Teachers report that the children loved the activity and the students were equally enthusiastic about the visit.

“They had different perspectives about engineering field and it’s pathways. It was such a good experience!”

said engineering student Harshi Asurappulige

Aspiration day at Filton Avenue Primary School

Venkat Bakthavatchaalam, lecturer in mechanical engineering, (who only recently joined UWE in January!) attended the career’s fair portion of the day on Friday 13th March. He went armed with thymio robots to grab the attention of the Year 5s tasked with finding out what their Super North Star is, aka – what they want to be when they are older.

“The children were very surprised with the Thymio robots and were curious about sensors and how they worked. Personally, it was a good experience for me to see the children interacting with the robots. Awe was all over their expressions.”

said Venkat

If anyone academics or students are keen on getting involved in school outreach, please get in contact – louisa.cockbill@uwe.ac.uk

Alumni listed on 2020 Future List by Northern Power Women

Posted on

Krystina Pearson-Rampeearee graduated in 2010 from the MEng Aerospace Engineering programme and now works as a Flight Systems Engineer at BAE Systems. She’s worked hard to change perceptions of STEM careers, and has been officially recognised on the 2020 Future List by Northern Power Women.

Northern Power Women have added 52 amazing individuals to the Future List, all who have contributed to making a difference in their communities and organisations, as well as raising awareness of gender equality across the North of England. 
 
The Future List recognises the leaders and change makers of the future who are already making a difference in their environments and communities. 

“I feel very passionate about inspiring more young girls to consider STEM careers, especially after my own experiences of studying and working in an environment in which the majority of people are male.
Volunteering to talk to young people has taken me out of my comfort zone but seeing the excitement and wonder on their faces when I talk about my career gives me personal fulfilment. I aspire to help change perceptions of what an Engineer looks like and to be the role model I wish I’d had when I was growing up.”

Krystina Pearson-Rampeearee

The winners of the Northern Power Women Awards will be announced on 16 March at a gala awards night and dinner at the Manchester Central Convention Complex. The winners will continue to be showcased throughout the year, to ensure ongoing visibility for the role models and to use their presence to inspire.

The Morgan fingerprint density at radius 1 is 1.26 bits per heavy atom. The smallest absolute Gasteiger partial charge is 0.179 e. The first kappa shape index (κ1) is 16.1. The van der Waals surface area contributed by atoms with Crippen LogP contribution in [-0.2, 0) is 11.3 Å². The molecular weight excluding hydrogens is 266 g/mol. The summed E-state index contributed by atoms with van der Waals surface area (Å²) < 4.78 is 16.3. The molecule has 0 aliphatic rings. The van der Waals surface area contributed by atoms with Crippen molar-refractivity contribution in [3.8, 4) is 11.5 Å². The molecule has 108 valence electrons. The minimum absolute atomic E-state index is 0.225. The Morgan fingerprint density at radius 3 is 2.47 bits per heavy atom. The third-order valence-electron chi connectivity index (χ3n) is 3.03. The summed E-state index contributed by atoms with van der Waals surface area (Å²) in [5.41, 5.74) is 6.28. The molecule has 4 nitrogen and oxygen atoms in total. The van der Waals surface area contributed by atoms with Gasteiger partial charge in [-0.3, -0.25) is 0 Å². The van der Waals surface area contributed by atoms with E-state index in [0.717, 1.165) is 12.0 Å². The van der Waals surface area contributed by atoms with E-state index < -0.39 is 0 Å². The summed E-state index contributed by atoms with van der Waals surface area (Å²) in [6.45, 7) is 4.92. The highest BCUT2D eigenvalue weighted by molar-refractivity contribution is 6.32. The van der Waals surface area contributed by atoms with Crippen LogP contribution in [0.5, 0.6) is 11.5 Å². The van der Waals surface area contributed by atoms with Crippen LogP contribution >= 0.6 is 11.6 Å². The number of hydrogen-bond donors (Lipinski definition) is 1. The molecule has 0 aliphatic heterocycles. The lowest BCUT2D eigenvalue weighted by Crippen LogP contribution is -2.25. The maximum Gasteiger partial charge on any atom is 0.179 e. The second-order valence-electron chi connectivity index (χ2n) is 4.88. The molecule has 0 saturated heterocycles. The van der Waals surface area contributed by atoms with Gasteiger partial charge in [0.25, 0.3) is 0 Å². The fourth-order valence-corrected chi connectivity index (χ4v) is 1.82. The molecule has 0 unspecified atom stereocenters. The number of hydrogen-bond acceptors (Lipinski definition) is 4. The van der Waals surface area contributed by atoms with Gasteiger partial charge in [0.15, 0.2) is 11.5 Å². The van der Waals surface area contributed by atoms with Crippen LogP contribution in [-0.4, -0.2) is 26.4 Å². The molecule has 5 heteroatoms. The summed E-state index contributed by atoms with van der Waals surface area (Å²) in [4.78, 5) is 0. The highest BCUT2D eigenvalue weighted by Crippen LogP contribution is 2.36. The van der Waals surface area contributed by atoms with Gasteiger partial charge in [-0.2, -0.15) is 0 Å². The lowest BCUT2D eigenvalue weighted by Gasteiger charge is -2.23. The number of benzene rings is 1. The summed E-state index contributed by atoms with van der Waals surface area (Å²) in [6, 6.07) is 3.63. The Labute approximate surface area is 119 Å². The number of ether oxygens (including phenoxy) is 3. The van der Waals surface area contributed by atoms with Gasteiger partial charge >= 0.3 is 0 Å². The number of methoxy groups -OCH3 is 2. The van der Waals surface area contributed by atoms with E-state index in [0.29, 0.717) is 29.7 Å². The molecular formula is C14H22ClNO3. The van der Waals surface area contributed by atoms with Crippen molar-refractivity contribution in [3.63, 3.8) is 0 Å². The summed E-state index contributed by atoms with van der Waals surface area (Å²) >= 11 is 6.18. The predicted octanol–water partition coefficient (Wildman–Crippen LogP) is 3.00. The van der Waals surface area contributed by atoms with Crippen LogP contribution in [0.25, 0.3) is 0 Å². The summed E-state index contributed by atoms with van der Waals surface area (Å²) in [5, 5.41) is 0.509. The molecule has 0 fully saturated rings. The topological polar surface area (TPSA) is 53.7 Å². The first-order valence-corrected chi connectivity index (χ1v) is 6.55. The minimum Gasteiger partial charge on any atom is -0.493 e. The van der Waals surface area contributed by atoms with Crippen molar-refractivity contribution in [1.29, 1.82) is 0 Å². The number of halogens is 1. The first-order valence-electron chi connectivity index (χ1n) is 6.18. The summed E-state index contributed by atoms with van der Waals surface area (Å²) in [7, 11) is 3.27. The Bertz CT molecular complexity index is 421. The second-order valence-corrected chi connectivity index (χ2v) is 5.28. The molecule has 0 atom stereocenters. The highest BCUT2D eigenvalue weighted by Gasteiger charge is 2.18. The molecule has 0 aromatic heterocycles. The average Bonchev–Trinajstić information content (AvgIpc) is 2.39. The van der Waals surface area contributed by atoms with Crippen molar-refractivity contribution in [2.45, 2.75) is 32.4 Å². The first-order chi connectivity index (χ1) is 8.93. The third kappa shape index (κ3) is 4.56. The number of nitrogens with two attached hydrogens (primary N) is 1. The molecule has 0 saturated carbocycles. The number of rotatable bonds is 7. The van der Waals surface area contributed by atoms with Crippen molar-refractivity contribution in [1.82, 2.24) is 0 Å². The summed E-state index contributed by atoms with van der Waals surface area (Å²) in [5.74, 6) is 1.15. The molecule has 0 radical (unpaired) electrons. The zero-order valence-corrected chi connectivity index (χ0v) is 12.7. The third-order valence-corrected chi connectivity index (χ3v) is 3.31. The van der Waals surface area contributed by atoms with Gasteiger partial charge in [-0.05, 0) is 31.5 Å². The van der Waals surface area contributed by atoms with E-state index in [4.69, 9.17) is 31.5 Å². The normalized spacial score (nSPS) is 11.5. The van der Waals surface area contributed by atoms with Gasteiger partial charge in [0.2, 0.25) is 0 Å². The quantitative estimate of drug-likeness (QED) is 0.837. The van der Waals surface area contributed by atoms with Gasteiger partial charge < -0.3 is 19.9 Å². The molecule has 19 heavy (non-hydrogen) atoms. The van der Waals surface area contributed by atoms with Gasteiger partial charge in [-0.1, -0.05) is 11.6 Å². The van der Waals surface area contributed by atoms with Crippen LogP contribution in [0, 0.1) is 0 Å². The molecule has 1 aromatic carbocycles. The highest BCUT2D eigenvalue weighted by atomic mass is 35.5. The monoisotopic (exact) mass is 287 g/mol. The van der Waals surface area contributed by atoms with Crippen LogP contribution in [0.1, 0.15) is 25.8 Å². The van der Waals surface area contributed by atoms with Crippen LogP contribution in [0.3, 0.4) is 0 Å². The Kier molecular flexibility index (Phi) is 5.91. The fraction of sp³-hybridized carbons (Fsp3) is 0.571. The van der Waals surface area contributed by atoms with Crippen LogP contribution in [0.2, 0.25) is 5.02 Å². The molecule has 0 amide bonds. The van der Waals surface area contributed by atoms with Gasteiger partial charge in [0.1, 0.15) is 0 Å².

Read the full announcement.

Eco-Bricks in City Hall and Whitehall School

Posted on

Back in October, Sara Williams was awarded FET Public Engagement and Outreach funding for her Eco-Brick outreach project – since then she’s been busy driving the project forward!

(Eco-bricks are made by filling plastic bottles with waste plastic and can be used to build almost anything, including simple furniture and art projects. Weighing an eco-brick ensures its’ quality for building and quantifies the plastic saved)

Children Debate in City Chambers

Children, 6 – 11 years of age, from nine Bristol primary schools, became eco-councillors at City Hall on January 8th – the first Eco-school council.

In the chambers, children debated the climate emergency and thought about how they can make changes in their schools.

Everyone was then pleased to hear from Mayor Marvin Rees, who was amazed and encouraged by the children’s views.

In workshops, the children discussed the issues of single use plastic and plastic waste, learned how to make Eco-bricks and brainstormed what could be built using Eco-bricks in their schools.

Bristol City Council, Children’s scrapstore the Global foals centre and Bricking it Bristol, helped Sara organise the event.

Bricking it in Whitehall School

Following on from the Eco-school council success, Sara went with Bricking it Bristol into Whitehall School, for the first of three Eco-brick projects. You can see the products of the workshop in the above photograph!

In the next phase of the project Sara is running two parent workshops at Whitehall – good luck Sarah, we look forward to hearing how the project progresses.